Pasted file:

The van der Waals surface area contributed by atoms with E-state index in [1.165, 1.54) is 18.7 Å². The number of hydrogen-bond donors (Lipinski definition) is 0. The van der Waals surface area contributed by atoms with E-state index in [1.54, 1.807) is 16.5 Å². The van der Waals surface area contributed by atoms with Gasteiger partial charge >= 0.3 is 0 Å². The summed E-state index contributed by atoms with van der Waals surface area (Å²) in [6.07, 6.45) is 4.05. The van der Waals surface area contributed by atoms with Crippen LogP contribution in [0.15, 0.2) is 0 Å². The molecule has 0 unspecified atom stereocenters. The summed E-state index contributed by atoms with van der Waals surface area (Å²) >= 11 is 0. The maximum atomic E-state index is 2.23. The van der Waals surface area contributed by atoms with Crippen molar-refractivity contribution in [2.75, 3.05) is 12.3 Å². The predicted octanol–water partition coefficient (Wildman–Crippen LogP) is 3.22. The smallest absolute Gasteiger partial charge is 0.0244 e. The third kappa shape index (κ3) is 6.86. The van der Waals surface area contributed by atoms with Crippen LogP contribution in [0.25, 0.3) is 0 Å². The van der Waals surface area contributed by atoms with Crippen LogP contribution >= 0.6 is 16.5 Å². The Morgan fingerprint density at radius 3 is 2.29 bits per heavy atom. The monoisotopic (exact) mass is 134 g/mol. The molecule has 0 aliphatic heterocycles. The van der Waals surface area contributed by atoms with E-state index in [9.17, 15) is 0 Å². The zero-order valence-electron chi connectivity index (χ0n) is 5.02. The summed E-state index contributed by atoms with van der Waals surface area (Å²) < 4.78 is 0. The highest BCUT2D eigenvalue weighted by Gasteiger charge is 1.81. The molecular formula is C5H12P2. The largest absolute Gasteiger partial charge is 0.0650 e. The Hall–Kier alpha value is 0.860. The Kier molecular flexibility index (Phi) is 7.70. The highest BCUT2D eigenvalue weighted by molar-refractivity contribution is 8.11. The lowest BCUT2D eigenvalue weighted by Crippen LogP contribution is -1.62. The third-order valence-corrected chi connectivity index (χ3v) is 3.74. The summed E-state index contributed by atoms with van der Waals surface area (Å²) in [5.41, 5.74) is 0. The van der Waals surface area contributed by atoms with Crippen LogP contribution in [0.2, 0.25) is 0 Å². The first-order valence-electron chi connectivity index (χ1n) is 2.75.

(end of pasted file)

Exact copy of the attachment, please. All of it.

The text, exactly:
The van der Waals surface area contributed by atoms with E-state index in [1.165, 1.54) is 18.7 Å². The number of hydrogen-bond donors (Lipinski definition) is 0. The van der Waals surface area contributed by atoms with E-state index in [1.54, 1.807) is 16.5 Å². The van der Waals surface area contributed by atoms with Gasteiger partial charge >= 0.3 is 0 Å². The summed E-state index contributed by atoms with van der Waals surface area (Å²) in [6.07, 6.45) is 4.05. The van der Waals surface area contributed by atoms with Crippen LogP contribution in [0.15, 0.2) is 0 Å². The molecule has 0 unspecified atom stereocenters. The summed E-state index contributed by atoms with van der Waals surface area (Å²) >= 11 is 0. The maximum atomic E-state index is 2.23. The van der Waals surface area contributed by atoms with Crippen molar-refractivity contribution in [2.75, 3.05) is 12.3 Å². The predicted octanol–water partition coefficient (Wildman–Crippen LogP) is 3.22. The smallest absolute Gasteiger partial charge is 0.0244 e. The third kappa shape index (κ3) is 6.86. The van der Waals surface area contributed by atoms with Crippen LogP contribution in [0.25, 0.3) is 0 Å². The van der Waals surface area contributed by atoms with Crippen LogP contribution >= 0.6 is 16.5 Å². The Morgan fingerprint density at radius 3 is 2.29 bits per heavy atom. The monoisotopic (exact) mass is 134 g/mol. The molecule has 0 aliphatic heterocycles. The van der Waals surface area contributed by atoms with E-state index in [9.17, 15) is 0 Å². The zero-order valence-electron chi connectivity index (χ0n) is 5.02. The summed E-state index contributed by atoms with van der Waals surface area (Å²) < 4.78 is 0. The highest BCUT2D eigenvalue weighted by Gasteiger charge is 1.81. The molecular formula is C5H12P2. The largest absolute Gasteiger partial charge is 0.0650 e. The Hall–Kier alpha value is 0.860. The Kier molecular flexibility index (Phi) is 7.70. The highest BCUT2D eigenvalue weighted by molar-refractivity contribution is 8.11. The lowest BCUT2D eigenvalue weighted by Crippen LogP contribution is -1.62. The third-order valence-corrected chi connectivity index (χ3v) is 3.74. The summed E-state index contributed by atoms with van der Waals surface area (Å²) in [5.41, 5.74) is 0. The van der Waals surface area contributed by atoms with Crippen LogP contribution in [0.2, 0.25) is 0 Å². The first-order valence-electron chi connectivity index (χ1n) is 2.75.